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the self in Greek literature  

Christopher Gill

The notion of “self” is a non-technical one, bridging the areas of psychology and ethics or social relations. Criteria for selfhood include psychological unity or cohesion, agency, responsibility, self-consciousness, reflexivity, and capacity for relationships with others. “Self” is a modern concept with no obvious lexical equivalent in Greek (or Latin); the question therefore arises of the relationship between the modern concept and ancient thinking, as embodied in Greek literature. Three approaches to this question can be identified. One focuses on the idea that there is development within Greek literature towards an understanding of the self or person as a cohesive unit and bearer of agency and responsibility. Another approach sees certain aspects of Greek literature and philosophy as prefiguring some features of the modern concept of self. A third approach underlines the difference between the Greek and modern thought worlds in the formulation of concepts in this area, while also suggesting that Greek ideas and modes of presenting people can be illuminating to moderns, in part because of the challenge posed by their difference. These approaches draw on a range of evidence, including psychological vocabulary, characterization in Greek literature, and Greek philosophical analyses of ethical psychology. There are grounds for maintaining the credibility of all three approaches, and also valid criticisms that can be made of each of them.



Emma Dench

The English term “barbarian” is derived from the Greek barbaros, Latinized as barbarus. Barbarians are most familiar as the antithesis of Hellenes, but the terms do different work in different cultural contexts throughout and beyond classical antiquity. In some contexts, a single “barbarian race” is envisaged in distinction from “us,” while in others plural “barbarian” groups are differentiated. In the latter case, the societal structures, customs, and behaviour of these “barbarian” groups are often patterned both geographically and temporally, with “us” typically in the middle, peoples to the north and west imagined to be more primitive, and those to the east and south imagined to be more ancient and/or further along than us in their hyper-civilization. Barbarian groups are frequently “tagged” with epithets, ascribing for example typical appearance or behaviour, or typical products, or may be subject to more comprehensive ethnographical scrutiny. In still other contexts, groups and individuals may invoke barbarian identity in their self-fashioning. To call other people barbarians”is inevitably ethnocentric, even when positive characteristics are assigned to barbarians. However, in individual ancient contexts, power dynamics may be quite different, resulting in a more or less charged exploration and characterization of the relative placement of “us” and other peoples. The term was a social designation rather than a legal status, but could inform institutions and actions and, within certain contexts, the differential treatment of groups, in which case it can be appropriately described as racial thinking.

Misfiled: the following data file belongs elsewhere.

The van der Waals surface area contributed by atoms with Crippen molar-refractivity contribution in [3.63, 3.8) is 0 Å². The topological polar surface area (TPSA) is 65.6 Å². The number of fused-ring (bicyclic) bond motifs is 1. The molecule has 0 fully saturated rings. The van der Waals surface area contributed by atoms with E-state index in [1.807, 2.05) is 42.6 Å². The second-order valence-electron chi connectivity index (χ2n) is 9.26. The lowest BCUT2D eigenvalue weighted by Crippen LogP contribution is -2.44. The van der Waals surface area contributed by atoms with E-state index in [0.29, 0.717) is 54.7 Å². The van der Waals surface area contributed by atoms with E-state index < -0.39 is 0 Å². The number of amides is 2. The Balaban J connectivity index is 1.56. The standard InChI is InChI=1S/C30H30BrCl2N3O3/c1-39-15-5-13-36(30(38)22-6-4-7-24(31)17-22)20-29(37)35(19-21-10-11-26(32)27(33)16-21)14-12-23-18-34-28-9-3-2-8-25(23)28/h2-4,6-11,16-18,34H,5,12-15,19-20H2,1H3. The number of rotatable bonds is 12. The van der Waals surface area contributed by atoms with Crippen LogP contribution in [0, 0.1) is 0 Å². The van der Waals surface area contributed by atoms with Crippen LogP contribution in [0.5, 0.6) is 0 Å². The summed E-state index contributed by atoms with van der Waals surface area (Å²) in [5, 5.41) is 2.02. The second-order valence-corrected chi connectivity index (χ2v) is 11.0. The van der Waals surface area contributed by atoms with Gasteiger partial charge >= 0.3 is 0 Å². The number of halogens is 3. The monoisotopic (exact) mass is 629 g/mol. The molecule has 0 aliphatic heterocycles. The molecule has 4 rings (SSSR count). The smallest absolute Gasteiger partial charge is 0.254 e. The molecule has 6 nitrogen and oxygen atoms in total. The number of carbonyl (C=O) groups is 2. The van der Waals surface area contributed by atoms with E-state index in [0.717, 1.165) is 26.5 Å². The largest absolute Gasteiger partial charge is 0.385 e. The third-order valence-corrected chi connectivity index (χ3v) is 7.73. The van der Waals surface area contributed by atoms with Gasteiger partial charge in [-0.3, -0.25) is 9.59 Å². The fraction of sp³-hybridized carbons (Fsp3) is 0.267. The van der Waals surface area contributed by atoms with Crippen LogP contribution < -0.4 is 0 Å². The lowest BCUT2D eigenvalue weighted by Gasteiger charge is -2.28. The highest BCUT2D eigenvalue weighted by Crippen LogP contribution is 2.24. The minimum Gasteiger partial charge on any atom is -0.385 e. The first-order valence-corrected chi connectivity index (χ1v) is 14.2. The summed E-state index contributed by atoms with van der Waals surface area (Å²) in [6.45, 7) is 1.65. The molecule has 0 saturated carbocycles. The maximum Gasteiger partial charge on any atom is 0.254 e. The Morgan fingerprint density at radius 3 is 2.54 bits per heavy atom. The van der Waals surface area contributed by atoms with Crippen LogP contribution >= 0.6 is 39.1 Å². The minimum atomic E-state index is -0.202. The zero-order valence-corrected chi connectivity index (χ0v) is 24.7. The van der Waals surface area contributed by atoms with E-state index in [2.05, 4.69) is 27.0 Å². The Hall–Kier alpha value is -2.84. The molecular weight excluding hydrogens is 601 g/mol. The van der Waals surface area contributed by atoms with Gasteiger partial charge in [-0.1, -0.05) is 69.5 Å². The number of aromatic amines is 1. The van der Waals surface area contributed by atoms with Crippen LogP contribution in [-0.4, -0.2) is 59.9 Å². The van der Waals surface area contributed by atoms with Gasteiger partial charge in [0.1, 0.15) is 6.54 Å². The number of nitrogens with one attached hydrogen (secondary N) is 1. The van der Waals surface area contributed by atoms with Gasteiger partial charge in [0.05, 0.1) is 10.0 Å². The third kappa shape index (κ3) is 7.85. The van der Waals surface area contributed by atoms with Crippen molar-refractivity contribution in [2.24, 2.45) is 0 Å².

Martial, Latin poet  

Luke Roman

Martial (Marcus Valerius Martialis, born c. 38–41 ce in Bilbilis, Spain, died c. 101–104) was a Latin poet who came to Rome around 64 ce. His early works were linked to specific occasions: the De Spectaculis, written for the inaugural games of the Colosseum in 80 ce, and the Xenia and Apophoreta (published c. 83–85 ce), associated with the celebration of the Saturnalia. Over the course of his subsequent career, Martial published twelve numbered books of epigrams. His version of epigram, which became canonical in later centuries, was the result of a highly distinctive series of interventions. Drawing on a range of Greek and Latin literary models, he imprinted onto epigram a constellation of recognizable traits: the set-up and punchline structure of epigrammatic wit, a materialist focus on quotidian realities, the forthright use of obscene language, and a relaxed mood of carnivalesque festivity. The genre of epigram, thus inflected and reconfigured, allowed Martial to position himself in relation to the canonical Augustan poets and define his poetic role under authoritarian emperors.